David Bank, ImpactAlpha: I want to set the stage. Private equity can be a whole range of things. First, what is TPG?

Bill McGlashan, TPG Rise Fund: What we do in TPG Growth and in TPG Rise is we help build companies. We invest in businesses where we believe our capability can help entrepreneurs grow their business to scale. We’ve done this now for 15 years.

Traditionally, people think of private equity as a buyout fund. You’re not going to go out and build jobs, build innovation, build change and build impact unless you’re in the growth business.

ImpactAlpha: So you’re not a buyout fund?

McGlashan: We will do buyouts as a structure every now and then. But it’s all about growth. What we invest in is the growth of the business. If the right structure for us is to buy a business, we’ll do that.

We like building things. That’s very different than a traditional buyout fund. If we have to buy something to build it, that’s fine. If incubating makes sense, that’s fine. If partnering with an entrepreneur and being a minority makes sense, we’ll do that as well.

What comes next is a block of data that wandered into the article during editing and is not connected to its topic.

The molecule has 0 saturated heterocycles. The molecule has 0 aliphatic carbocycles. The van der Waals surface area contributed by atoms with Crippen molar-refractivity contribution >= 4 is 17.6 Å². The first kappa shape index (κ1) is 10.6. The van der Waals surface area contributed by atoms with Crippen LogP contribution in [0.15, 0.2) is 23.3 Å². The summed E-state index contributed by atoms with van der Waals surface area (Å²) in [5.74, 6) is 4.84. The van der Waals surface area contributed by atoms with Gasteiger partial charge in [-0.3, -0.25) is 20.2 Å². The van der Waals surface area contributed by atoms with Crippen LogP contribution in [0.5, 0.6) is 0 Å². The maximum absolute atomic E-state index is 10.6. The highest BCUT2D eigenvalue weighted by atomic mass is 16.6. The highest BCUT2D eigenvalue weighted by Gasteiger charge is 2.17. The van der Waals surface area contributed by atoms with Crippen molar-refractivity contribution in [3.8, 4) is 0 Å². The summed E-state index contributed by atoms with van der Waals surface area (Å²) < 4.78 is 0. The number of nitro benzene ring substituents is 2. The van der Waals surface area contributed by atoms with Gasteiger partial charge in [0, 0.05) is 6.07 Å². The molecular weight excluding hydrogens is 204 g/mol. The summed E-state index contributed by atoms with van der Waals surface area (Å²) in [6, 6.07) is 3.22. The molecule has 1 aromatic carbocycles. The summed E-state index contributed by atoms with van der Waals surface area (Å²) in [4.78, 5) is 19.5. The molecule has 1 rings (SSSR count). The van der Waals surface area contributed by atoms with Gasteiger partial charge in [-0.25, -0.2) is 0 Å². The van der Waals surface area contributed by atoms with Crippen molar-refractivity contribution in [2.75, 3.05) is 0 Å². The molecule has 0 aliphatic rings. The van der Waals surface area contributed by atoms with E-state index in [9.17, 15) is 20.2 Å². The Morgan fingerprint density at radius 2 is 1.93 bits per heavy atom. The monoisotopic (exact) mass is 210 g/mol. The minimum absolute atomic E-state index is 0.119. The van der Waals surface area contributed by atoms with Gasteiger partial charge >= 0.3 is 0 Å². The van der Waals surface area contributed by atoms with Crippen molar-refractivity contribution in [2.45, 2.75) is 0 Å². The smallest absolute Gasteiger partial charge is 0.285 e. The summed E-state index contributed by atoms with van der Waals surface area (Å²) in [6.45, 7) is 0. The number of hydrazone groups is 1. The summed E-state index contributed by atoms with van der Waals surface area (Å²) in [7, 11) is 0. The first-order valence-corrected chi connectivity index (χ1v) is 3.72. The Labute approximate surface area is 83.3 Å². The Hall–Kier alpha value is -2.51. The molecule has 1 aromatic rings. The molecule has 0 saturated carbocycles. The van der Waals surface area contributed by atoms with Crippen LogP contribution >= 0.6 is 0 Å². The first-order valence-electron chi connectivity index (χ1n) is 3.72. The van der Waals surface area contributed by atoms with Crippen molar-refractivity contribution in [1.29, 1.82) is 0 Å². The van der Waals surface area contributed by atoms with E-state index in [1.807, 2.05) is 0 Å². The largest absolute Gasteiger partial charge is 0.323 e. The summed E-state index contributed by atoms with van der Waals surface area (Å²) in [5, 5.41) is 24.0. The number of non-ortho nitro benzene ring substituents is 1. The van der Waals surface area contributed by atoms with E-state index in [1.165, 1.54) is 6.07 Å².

ImpactAlpha: But it’s not early-stage venture capital, right?

McGlashan: We’ll do early stage as well. STX Entertainment we incubated with $1 million. We started an analytics company called Noodle.ai with $5 million. We just made two investments that were in the media space, one was $3 million, the other was $15 million. We’re really more about asking the question, “Are we relevant? Can we help this person, this company, be all it can be?” If the answer is yes and there’s a marriage to be made on both sides, then we dive in and help.

ImpactAlpha: What are the minimums to get in? Can ordinary people invest in TPG Growth or Rise?

McGlashan: For the most part no. Part of that is because of the regulations around the number of investors. At some point, you cross over a limit, where it becomes a public offering.